Teenager dies of bubonic plague after eating marmot in Mongolia

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WATCH: A teenager has died in western Mongolia of bubonic plague after eating an infected marmot, the country's health ministry announced – Jul 16, 2020

A 15-year-old boy has died of the bubonic plague after eating a marmot, Mongolian officials say.

The death occurred inside a quarantined part of Gobi-Altai province in western Mongolia, health officials said. Two other teenagers also ate the marmot.

Officials say more than a dozen people who came in contact with the victim, including the other two teenagers, have been quarantined and given antibiotics.

Mongolia is currently grappling with an outbreak of the plague thought to be spreading through marmots, a large rodent that is sometimes hunted for food. Officials in Mongolia and neighbouring Russia have urged people not to hunt or eat marmots during the outbreak.

Two other Mongolians were recently diagnosed with the plague in an unrelated incident, and another case was reported in the Chinese region of Inner Mongolia earlier this month.

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Read more: 2 people infected with bubonic plague after eating marmot meat in Mongolia

The plague is caused by a bacteria called Yersinia pestis, and a handful of cases crop up in different parts of the world every year. In the U.S., for example, a squirrel tested positive for the disease on Saturday.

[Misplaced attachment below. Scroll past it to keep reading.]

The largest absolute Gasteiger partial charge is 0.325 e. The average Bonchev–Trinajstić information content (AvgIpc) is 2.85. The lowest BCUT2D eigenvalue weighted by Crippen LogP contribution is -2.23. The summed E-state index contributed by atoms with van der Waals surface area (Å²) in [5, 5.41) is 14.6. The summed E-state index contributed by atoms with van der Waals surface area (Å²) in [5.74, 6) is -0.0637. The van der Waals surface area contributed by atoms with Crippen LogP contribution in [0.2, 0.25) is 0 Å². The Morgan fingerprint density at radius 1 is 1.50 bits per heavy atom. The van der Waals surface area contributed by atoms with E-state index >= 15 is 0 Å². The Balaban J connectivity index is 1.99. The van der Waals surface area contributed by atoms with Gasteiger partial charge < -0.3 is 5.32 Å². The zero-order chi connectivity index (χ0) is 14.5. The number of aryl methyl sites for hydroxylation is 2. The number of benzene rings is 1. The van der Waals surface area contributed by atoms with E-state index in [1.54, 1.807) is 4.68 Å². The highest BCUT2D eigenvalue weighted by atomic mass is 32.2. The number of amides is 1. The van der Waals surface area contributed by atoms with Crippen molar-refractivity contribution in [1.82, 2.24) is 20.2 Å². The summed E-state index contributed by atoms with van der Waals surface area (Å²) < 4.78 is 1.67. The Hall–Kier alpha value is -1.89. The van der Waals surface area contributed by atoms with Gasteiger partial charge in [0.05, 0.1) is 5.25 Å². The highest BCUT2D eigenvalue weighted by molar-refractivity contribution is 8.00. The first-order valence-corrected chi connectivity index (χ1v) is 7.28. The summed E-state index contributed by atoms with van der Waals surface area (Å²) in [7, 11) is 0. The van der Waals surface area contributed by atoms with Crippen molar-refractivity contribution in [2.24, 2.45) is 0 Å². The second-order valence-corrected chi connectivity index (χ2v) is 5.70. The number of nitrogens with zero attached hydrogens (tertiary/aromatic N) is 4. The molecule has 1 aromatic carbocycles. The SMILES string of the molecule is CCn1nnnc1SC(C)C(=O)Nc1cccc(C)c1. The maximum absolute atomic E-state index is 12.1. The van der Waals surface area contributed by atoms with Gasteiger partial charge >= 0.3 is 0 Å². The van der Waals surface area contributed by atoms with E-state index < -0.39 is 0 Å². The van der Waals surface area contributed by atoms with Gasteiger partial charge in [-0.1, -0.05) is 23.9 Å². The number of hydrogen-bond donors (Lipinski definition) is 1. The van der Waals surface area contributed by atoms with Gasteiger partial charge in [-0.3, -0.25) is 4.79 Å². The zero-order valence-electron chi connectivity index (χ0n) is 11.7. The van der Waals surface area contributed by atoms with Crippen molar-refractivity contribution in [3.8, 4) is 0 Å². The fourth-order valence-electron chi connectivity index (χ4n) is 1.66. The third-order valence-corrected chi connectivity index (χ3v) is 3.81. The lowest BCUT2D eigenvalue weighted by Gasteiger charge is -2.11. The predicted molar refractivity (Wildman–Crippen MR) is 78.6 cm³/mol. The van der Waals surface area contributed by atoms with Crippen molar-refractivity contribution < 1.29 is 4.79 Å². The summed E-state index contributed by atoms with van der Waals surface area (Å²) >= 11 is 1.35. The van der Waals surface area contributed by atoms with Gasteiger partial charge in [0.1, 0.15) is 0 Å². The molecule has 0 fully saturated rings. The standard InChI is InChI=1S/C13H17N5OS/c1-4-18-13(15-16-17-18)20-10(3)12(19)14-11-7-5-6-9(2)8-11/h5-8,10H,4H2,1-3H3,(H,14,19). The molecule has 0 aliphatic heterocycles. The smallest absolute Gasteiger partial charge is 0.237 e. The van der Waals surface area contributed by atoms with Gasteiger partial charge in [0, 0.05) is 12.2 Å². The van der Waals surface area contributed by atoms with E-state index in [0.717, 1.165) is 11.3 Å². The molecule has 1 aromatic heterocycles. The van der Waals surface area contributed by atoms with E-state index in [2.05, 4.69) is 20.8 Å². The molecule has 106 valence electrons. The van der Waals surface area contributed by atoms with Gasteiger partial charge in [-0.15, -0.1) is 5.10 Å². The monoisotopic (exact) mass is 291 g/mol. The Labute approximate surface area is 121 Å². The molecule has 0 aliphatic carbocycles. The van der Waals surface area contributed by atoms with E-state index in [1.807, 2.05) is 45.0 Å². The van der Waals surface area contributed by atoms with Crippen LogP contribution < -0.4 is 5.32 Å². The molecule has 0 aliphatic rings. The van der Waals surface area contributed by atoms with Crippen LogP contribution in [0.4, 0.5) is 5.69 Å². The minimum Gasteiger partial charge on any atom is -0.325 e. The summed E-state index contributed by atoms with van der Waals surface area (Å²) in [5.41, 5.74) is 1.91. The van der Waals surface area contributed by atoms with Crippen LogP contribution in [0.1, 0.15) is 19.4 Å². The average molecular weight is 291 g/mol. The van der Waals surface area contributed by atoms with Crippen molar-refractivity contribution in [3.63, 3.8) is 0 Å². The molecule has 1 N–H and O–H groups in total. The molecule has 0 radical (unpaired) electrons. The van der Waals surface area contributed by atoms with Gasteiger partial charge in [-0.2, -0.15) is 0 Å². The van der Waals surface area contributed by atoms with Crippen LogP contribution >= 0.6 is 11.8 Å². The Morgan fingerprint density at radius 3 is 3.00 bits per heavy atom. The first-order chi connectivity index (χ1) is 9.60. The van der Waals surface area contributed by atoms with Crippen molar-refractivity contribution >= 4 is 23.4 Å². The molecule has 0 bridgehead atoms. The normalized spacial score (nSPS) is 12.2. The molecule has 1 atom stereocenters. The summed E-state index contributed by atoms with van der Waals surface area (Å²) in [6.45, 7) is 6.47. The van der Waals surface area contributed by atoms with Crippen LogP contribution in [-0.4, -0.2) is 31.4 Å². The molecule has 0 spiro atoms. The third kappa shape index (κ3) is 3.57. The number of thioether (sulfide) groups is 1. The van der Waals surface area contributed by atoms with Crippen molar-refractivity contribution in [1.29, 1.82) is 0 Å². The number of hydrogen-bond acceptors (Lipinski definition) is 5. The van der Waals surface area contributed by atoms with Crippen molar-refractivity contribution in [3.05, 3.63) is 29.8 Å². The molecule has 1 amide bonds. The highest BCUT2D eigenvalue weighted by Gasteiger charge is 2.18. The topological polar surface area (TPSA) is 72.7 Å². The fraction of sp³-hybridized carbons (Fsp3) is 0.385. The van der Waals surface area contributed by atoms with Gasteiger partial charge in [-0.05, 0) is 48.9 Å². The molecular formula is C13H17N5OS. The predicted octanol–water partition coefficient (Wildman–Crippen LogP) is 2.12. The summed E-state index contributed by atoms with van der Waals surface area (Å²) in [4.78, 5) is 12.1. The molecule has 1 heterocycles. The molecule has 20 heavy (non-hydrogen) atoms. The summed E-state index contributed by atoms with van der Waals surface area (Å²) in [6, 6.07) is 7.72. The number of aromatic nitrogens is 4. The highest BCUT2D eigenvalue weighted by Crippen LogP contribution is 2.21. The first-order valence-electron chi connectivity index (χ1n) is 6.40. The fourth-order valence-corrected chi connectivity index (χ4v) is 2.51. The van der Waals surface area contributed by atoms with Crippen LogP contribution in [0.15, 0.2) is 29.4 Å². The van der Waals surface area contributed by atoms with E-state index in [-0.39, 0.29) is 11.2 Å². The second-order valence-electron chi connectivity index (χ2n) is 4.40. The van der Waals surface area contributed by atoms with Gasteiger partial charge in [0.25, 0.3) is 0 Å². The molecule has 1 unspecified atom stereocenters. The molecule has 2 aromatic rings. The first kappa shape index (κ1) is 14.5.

The disease causes flu-like symptoms such as fever, chills, headache, nausea and swollen lymph nodes within a week of exposure. About 50-60 per cent of all untreated cases are fatal, according to the World Health Organization.

The bubonic plague is one of three forms of plague caused by the bacteria, which once wreaked havoc on the world as the Black Death. The current COVID-19 pandemic pales in comparison to that earlier plague, which killed an estimated 50 million people from 1347 to 1352.

The World Health Organization says the plague is no longer a global threat because it can be treated with antibiotics if diagnosed early enough. However, it’s also unlikely to ever disappear, and a few thousand cases are diagnosed around the world each year.

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With files from The Associated Press

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